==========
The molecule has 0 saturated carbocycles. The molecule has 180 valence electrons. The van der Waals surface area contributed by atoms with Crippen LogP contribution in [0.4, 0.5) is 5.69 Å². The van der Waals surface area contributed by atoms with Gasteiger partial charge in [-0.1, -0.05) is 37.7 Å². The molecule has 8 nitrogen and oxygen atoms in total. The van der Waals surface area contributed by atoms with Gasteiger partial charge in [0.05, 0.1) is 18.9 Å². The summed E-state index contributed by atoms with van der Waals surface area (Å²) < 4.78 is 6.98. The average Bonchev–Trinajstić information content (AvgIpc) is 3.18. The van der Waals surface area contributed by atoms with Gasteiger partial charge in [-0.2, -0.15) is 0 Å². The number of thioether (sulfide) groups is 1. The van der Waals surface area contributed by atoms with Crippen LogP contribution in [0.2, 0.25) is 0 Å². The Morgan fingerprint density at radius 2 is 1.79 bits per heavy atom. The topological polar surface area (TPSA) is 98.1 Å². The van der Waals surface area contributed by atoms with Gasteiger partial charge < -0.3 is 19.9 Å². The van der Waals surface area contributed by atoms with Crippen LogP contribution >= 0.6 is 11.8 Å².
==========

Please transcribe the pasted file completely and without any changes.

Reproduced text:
The molecule has 0 saturated carbocycles. The molecule has 180 valence electrons. The van der Waals surface area contributed by atoms with Crippen LogP contribution in [0.4, 0.5) is 5.69 Å². The van der Waals surface area contributed by atoms with Gasteiger partial charge in [-0.1, -0.05) is 37.7 Å². The molecule has 8 nitrogen and oxygen atoms in total. The van der Waals surface area contributed by atoms with Gasteiger partial charge in [0.05, 0.1) is 18.9 Å². The summed E-state index contributed by atoms with van der Waals surface area (Å²) < 4.78 is 6.98. The average Bonchev–Trinajstić information content (AvgIpc) is 3.18. The van der Waals surface area contributed by atoms with Gasteiger partial charge in [-0.2, -0.15) is 0 Å². The number of thioether (sulfide) groups is 1. The van der Waals surface area contributed by atoms with Crippen LogP contribution in [0.2, 0.25) is 0 Å². The Morgan fingerprint density at radius 2 is 1.79 bits per heavy atom. The topological polar surface area (TPSA) is 98.1 Å². The van der Waals surface area contributed by atoms with Gasteiger partial charge < -0.3 is 19.9 Å². The van der Waals surface area contributed by atoms with Crippen LogP contribution >= 0.6 is 11.8 Å².